The National Disability Insurance Scheme (NDIS) will throw open the market for supplying services and equipment to people with disabilities and could signal an influx of private companies into the sector, says a key disability advocacy body.
NSW Disability Chair Cain Beckett told Government News that the NDIS, which has just released a progress report a year after the roll out began, would blow open the market as the government shifts from block-funding disability service and equipment providers to an individual fee-for-service arrangement.
Under the scheme, people with disabilities design their own care plans to determine the type, level and frequency of support they need, including who will provide this support. In this scenario the money follows the individual, unlike the earlier funding model where block funding went to an organisation and they provided services for free.
Mr Beckett – who also sits on the Cerebral Palsy Alliance, one of NSW larger disability support providers – estimated there were around 600 providers in NSW alone and said the move would mean cost-efficient organisations providing good quality services would flourish but those who had been under or over pricing or delivering poor services may go under.
He said that previously the private sector had been dwarfed by non-government organisations (NGOs) in meeting the needs of people with disabilities.
“It doesn’t have to be not-for-profit any more. Now you have to set a price on your services and it has to be attractive and deliver value for money to your customer,” Mr Beckett said.
He described “annual funding rationing” under the old arrangements where NGOs received block funding and decided how to allocate it. Mr Beckett said this funding model generally targeted people in crisis rather than promoting early intervention, which was much cheaper.
“It’s now more competitive and much more of a market. I’m sure there will be growth of private sector providers in the long run and if there’s not we probably haven’t got it right. Now there’s an incentive from a commercial perspective,” he said.
But he anticipated the strong NGOs would survive and get stronger and small, niche customised service and equipment providers would also do well.
“If you’re a well-run NGO then the shackles are off: you can deliver as many services as you want to provide. You had waiting lists – now you can go for it. Before it was all about how good you were at lobbying the government.”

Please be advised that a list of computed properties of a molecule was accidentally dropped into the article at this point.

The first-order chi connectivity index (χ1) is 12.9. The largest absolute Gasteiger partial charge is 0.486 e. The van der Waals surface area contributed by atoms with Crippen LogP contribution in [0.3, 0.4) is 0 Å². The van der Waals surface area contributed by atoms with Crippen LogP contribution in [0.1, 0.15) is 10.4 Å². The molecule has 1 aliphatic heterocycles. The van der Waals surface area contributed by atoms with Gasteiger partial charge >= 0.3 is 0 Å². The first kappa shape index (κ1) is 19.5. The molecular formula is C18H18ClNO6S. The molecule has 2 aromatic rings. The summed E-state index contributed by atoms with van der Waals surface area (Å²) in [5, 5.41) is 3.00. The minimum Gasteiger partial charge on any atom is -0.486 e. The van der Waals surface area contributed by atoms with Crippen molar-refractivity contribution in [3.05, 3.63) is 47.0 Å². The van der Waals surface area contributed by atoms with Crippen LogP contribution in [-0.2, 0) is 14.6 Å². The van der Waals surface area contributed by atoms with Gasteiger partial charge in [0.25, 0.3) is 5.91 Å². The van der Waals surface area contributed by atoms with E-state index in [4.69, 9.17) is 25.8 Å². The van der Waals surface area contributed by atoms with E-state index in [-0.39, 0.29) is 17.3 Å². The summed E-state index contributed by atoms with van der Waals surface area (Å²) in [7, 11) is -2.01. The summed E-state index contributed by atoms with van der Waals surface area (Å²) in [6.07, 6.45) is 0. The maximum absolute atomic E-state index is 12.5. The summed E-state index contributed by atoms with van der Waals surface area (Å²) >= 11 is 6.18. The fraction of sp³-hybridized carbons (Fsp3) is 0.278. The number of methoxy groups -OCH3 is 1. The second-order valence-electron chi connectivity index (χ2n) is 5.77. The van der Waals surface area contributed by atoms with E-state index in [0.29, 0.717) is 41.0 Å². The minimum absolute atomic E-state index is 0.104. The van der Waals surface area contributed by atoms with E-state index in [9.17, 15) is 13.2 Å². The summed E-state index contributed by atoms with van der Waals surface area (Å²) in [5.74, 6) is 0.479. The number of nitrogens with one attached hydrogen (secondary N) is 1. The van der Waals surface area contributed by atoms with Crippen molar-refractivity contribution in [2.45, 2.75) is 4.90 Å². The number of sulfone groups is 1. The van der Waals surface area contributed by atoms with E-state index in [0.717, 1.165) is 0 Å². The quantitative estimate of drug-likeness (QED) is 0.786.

Meanwhile, disability support providers are grappling with calculating unit costs and setting prices for what they do – which block funding didn’t previously demand – along with additional reporting requirements under the NDIS.
The report on the NDIS one year after its roll out, Building the National Disability Insurance Scheme, revealed providers’ concerns about managing the funding transition and the effect it might have on their financial viability.
The report said: “The transition to a competitive market means that the disability support sector will face major structural changes. These include increased funding and demand, changes in the design of supports, and the challenge of responding to consumer choice and new governance arrangements.”
A National Disability Insurance Agency (NDIA) spokesperson said a recent joint working group, involving NDIA and National Disability Services, had come up with several proposals to help providers.
Suggestions included helping providers understand their activity costs, cash flow and capital requirements; exploring sector back office IT solutions; possible incentives to encourage investment in technology and trialling different models of partnership, for example, a shared back office.
The spokesperson said that all state and territory governments were also pushing ahead with initiatives to help providers cope with the changes.
Providers must apply and register through a new NDIA portal to be eligible to provide services under the individualised plans.
The NDIS was introduced with cross-party support following a 2011 report from the Productivity Commission, Disability Care and Support, which recommended the existing grant system be scrapped because it was unsustainable.
It’s expected that by the time it is fully rolled out in 2018-19, the NDIS will help more than 460,000 Australians. Mr Beckett said a Price Waterhouse Cooper report showed the new scheme would save between $9 billion and $30 billion a year by 2035.
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